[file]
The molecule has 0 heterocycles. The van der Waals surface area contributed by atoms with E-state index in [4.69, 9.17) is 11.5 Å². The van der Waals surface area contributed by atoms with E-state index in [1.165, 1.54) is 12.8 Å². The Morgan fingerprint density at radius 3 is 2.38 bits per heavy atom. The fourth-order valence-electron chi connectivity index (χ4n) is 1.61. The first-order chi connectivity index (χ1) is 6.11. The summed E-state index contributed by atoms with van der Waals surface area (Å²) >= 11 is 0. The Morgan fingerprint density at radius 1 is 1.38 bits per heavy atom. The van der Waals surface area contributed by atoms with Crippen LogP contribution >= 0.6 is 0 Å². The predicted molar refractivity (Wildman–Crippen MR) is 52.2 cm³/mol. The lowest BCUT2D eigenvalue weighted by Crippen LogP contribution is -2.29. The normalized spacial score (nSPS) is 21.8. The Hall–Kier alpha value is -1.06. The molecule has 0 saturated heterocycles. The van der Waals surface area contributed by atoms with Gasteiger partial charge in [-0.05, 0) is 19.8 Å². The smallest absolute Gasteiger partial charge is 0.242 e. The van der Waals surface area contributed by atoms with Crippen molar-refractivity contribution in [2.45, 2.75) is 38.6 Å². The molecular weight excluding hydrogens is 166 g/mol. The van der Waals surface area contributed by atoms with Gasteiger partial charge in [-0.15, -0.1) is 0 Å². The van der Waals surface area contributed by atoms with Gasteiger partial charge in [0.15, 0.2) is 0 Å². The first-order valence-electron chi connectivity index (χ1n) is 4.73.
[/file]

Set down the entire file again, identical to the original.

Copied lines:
The molecule has 0 heterocycles. The van der Waals surface area contributed by atoms with E-state index in [4.69, 9.17) is 11.5 Å². The van der Waals surface area contributed by atoms with E-state index in [1.165, 1.54) is 12.8 Å². The Morgan fingerprint density at radius 3 is 2.38 bits per heavy atom. The fourth-order valence-electron chi connectivity index (χ4n) is 1.61. The first-order chi connectivity index (χ1) is 6.11. The summed E-state index contributed by atoms with van der Waals surface area (Å²) >= 11 is 0. The Morgan fingerprint density at radius 1 is 1.38 bits per heavy atom. The van der Waals surface area contributed by atoms with Crippen LogP contribution >= 0.6 is 0 Å². The predicted molar refractivity (Wildman–Crippen MR) is 52.2 cm³/mol. The lowest BCUT2D eigenvalue weighted by Crippen LogP contribution is -2.29. The normalized spacial score (nSPS) is 21.8. The Hall–Kier alpha value is -1.06. The molecule has 0 saturated heterocycles. The van der Waals surface area contributed by atoms with Gasteiger partial charge in [-0.05, 0) is 19.8 Å². The smallest absolute Gasteiger partial charge is 0.242 e. The van der Waals surface area contributed by atoms with Crippen molar-refractivity contribution in [2.45, 2.75) is 38.6 Å². The molecular weight excluding hydrogens is 166 g/mol. The van der Waals surface area contributed by atoms with Gasteiger partial charge in [-0.15, -0.1) is 0 Å². The van der Waals surface area contributed by atoms with Gasteiger partial charge in [0.15, 0.2) is 0 Å². The first-order valence-electron chi connectivity index (χ1n) is 4.73.